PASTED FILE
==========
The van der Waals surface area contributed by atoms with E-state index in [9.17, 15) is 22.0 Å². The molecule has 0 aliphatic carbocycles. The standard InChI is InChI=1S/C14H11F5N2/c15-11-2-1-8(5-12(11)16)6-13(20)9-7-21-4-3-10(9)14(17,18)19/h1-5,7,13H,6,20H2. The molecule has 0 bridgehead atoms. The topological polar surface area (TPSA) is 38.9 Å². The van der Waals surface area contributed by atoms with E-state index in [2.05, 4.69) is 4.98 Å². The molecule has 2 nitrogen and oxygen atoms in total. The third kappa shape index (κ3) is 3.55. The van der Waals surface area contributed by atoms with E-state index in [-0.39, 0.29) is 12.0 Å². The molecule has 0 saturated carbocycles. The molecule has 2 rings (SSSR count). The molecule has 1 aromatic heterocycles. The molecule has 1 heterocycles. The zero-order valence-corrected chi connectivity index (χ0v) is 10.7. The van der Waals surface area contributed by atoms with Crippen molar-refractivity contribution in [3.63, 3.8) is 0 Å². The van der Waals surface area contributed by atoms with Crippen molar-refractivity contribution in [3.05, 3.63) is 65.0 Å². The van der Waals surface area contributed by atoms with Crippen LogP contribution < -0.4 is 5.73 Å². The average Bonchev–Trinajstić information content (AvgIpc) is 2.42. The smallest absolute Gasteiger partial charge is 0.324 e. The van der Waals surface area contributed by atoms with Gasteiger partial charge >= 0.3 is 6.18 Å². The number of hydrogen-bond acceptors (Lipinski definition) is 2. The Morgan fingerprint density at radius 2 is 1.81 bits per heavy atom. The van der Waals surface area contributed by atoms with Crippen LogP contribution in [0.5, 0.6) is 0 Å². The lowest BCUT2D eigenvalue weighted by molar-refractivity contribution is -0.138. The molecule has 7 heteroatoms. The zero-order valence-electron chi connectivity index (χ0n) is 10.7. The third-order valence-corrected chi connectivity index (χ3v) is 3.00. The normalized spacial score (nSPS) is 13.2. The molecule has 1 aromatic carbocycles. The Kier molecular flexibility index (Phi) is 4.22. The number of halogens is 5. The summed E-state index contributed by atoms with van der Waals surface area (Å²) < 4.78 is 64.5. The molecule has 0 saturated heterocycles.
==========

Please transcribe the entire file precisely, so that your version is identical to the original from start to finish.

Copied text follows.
The van der Waals surface area contributed by atoms with E-state index in [9.17, 15) is 22.0 Å². The molecule has 0 aliphatic carbocycles. The standard InChI is InChI=1S/C14H11F5N2/c15-11-2-1-8(5-12(11)16)6-13(20)9-7-21-4-3-10(9)14(17,18)19/h1-5,7,13H,6,20H2. The molecule has 0 bridgehead atoms. The topological polar surface area (TPSA) is 38.9 Å². The van der Waals surface area contributed by atoms with E-state index in [2.05, 4.69) is 4.98 Å². The molecule has 2 nitrogen and oxygen atoms in total. The third kappa shape index (κ3) is 3.55. The van der Waals surface area contributed by atoms with E-state index in [-0.39, 0.29) is 12.0 Å². The molecule has 0 saturated carbocycles. The molecule has 2 rings (SSSR count). The molecule has 1 aromatic heterocycles. The molecule has 1 heterocycles. The zero-order valence-corrected chi connectivity index (χ0v) is 10.7. The van der Waals surface area contributed by atoms with Crippen molar-refractivity contribution in [3.63, 3.8) is 0 Å². The van der Waals surface area contributed by atoms with Crippen molar-refractivity contribution in [3.05, 3.63) is 65.0 Å². The van der Waals surface area contributed by atoms with Crippen LogP contribution < -0.4 is 5.73 Å². The average Bonchev–Trinajstić information content (AvgIpc) is 2.42. The smallest absolute Gasteiger partial charge is 0.324 e. The van der Waals surface area contributed by atoms with Gasteiger partial charge >= 0.3 is 6.18 Å². The number of hydrogen-bond acceptors (Lipinski definition) is 2. The Morgan fingerprint density at radius 2 is 1.81 bits per heavy atom. The van der Waals surface area contributed by atoms with Crippen LogP contribution in [0.5, 0.6) is 0 Å². The lowest BCUT2D eigenvalue weighted by molar-refractivity contribution is -0.138. The molecule has 7 heteroatoms. The zero-order valence-electron chi connectivity index (χ0n) is 10.7. The third-order valence-corrected chi connectivity index (χ3v) is 3.00. The normalized spacial score (nSPS) is 13.2. The molecule has 1 aromatic carbocycles. The Kier molecular flexibility index (Phi) is 4.22. The number of halogens is 5. The summed E-state index contributed by atoms with van der Waals surface area (Å²) < 4.78 is 64.5. The molecule has 0 saturated heterocycles.